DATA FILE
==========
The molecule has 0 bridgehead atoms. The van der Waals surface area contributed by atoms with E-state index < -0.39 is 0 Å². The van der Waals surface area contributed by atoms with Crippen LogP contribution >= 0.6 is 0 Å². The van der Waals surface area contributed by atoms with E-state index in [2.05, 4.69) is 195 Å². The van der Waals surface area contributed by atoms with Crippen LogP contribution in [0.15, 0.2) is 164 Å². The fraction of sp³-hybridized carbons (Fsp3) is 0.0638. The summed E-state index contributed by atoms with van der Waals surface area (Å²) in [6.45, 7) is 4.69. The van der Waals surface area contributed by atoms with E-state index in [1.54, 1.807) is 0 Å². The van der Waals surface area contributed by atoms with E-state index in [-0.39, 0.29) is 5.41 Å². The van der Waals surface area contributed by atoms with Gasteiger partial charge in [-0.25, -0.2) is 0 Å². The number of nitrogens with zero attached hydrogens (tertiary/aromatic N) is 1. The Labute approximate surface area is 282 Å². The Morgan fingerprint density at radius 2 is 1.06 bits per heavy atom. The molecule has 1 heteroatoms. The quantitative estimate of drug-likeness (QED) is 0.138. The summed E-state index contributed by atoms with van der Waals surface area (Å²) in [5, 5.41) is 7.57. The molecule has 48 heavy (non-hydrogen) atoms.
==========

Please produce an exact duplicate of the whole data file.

The molecule has 0 bridgehead atoms. The van der Waals surface area contributed by atoms with E-state index < -0.39 is 0 Å². The van der Waals surface area contributed by atoms with Crippen LogP contribution >= 0.6 is 0 Å². The van der Waals surface area contributed by atoms with E-state index in [2.05, 4.69) is 195 Å². The van der Waals surface area contributed by atoms with Crippen LogP contribution in [0.15, 0.2) is 164 Å². The fraction of sp³-hybridized carbons (Fsp3) is 0.0638. The summed E-state index contributed by atoms with van der Waals surface area (Å²) in [6.45, 7) is 4.69. The van der Waals surface area contributed by atoms with E-state index in [1.54, 1.807) is 0 Å². The van der Waals surface area contributed by atoms with E-state index in [-0.39, 0.29) is 5.41 Å². The van der Waals surface area contributed by atoms with Gasteiger partial charge in [-0.25, -0.2) is 0 Å². The number of nitrogens with zero attached hydrogens (tertiary/aromatic N) is 1. The Labute approximate surface area is 282 Å². The Morgan fingerprint density at radius 2 is 1.06 bits per heavy atom. The molecule has 1 heteroatoms. The quantitative estimate of drug-likeness (QED) is 0.138. The summed E-state index contributed by atoms with van der Waals surface area (Å²) in [5, 5.41) is 7.57. The molecule has 48 heavy (non-hydrogen) atoms.